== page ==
Sunday, 21 January 2018
Attraction (aka Prityazhenie)
Klaatu Barada Nyet-to
Attraction (aka Prityazhenie)
2017 Russia Directed by Fedor Bondarchuk
UK cinema release print.
I had to go to this one because, frankly... when was the last time my local cinema was playing a foreign movie with subtitles? The answer... next to never. So when it came to the prospect of a new Russian sci-fi movie on a big screen, I was well up for it. Now, obviously, when I hear the term Russian sci-fi I immediately associate that with one of my all time favourite directors, Andrei Tarkovsky, who directed stupendous genre adaptations such as Stalker and the original version of Solaris. However, when I took a quick look at the trailer for this film, which did huge box office in its own country, it looked more like a modern day, Hollywood spectacle blockbuster of a film. The truth lies somewhere in between.
Now, when I looked at the run time on my phone for this movie, I became fairly enraged because I learned that there’s a European cut of the movie which runs for just under two hours... but there’s also a full length version for Russian cinemas that runs 13 minutes longer and that really annoyed me. Why do distributors insist on cutting these things down for us foreign audiences? However, because these films are so rarely screened in UK cinemas anyway, I decided to give it a look and then, if I liked it, to try and find a full length version from whatever country puts it out in that form in Blu Ray. However, I’m happy to report that when I saw this at my local and noted the exact time the actual print of the movie itself started playing, that it ran for just over two and a quarter hours. Now, I don’t know if there’s any difference in running time between the 3D and 2D versions over here but, the IMAX 3D presentation (of sorts, I’ll get to that in a second) seems to be the full length cut so... you know... catch it while you can.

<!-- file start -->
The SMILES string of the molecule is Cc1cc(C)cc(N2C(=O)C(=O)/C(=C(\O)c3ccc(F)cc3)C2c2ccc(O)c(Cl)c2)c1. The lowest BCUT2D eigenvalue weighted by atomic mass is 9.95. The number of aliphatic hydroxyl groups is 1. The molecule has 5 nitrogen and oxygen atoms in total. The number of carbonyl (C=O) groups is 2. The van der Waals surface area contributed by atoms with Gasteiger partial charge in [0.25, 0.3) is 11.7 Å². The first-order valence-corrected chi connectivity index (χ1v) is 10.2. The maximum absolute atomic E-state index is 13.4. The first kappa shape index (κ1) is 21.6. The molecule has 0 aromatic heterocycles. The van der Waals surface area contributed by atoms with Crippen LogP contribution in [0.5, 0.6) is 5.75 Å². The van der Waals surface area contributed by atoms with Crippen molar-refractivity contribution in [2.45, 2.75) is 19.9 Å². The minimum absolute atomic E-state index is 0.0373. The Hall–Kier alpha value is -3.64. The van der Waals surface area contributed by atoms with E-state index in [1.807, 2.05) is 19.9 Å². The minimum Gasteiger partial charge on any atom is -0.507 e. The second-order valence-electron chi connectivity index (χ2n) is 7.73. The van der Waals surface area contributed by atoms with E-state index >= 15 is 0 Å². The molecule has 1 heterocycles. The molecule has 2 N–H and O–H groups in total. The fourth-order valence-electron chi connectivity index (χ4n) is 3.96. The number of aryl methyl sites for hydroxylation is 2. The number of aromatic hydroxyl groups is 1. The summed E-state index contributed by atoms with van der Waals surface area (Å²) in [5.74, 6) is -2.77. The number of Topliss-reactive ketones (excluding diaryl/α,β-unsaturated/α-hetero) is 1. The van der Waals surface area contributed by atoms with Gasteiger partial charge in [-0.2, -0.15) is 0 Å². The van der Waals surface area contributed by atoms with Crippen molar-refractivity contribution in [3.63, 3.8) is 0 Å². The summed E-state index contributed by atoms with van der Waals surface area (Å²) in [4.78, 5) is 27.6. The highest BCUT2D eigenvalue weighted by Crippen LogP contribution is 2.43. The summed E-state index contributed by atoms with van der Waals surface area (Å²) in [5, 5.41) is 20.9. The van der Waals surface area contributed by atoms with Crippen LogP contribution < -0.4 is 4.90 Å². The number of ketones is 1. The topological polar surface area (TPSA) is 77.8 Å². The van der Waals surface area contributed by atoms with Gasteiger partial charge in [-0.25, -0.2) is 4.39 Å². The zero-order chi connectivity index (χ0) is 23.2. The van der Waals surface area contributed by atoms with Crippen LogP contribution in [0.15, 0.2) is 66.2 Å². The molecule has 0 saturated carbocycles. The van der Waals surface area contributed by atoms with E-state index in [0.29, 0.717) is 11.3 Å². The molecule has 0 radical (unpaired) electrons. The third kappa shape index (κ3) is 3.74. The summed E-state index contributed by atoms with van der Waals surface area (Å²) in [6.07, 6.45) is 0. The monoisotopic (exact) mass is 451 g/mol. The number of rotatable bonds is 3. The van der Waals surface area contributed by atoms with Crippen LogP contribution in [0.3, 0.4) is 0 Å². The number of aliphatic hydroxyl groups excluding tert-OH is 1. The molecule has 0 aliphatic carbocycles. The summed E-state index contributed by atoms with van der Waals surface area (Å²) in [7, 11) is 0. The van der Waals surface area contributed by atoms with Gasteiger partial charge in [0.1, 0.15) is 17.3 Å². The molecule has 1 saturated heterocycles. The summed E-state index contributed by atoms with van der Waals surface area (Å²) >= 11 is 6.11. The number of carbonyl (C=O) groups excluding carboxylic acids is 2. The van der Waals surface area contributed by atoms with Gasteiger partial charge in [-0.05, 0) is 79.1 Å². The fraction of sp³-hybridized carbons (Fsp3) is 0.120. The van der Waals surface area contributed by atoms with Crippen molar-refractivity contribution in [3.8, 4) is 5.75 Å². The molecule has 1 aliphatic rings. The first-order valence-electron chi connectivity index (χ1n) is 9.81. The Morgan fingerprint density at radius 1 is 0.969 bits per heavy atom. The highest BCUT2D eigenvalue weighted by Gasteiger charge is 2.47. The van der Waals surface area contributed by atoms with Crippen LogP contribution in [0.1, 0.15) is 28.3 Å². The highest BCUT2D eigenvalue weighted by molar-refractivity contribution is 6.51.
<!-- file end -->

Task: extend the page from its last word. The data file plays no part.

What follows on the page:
The first thing that struck me about this movie when I went to see it on its opening night, aside from it being the smallest (in single figures) audience to any IMAX 3D movie I’ve seen... was the warning up front where the people from IMAX have tried hard to disassociate themselves from it. Seriously, before the usual IMAX stuff comes up, there was a warning that the film had not been processed by IMAX for 3D and was therefore not a reflection of ‘The IMAX Experience’, which left me wondering just one thing.... why the heck had the audience paid out extra cash for premium tickets to an IMAX film which, in large bold letters at the front, belligerently stated that it was no such thing? Especially since this then went into the whole IMAX Experience spiel after this statement had been displayed. I think people need to have a little talk with Cineworld, adding this to a number of problematic policies inflicted on the general public by this particular chain. If it’s not made for IMAX, don’t charge me for IMAX.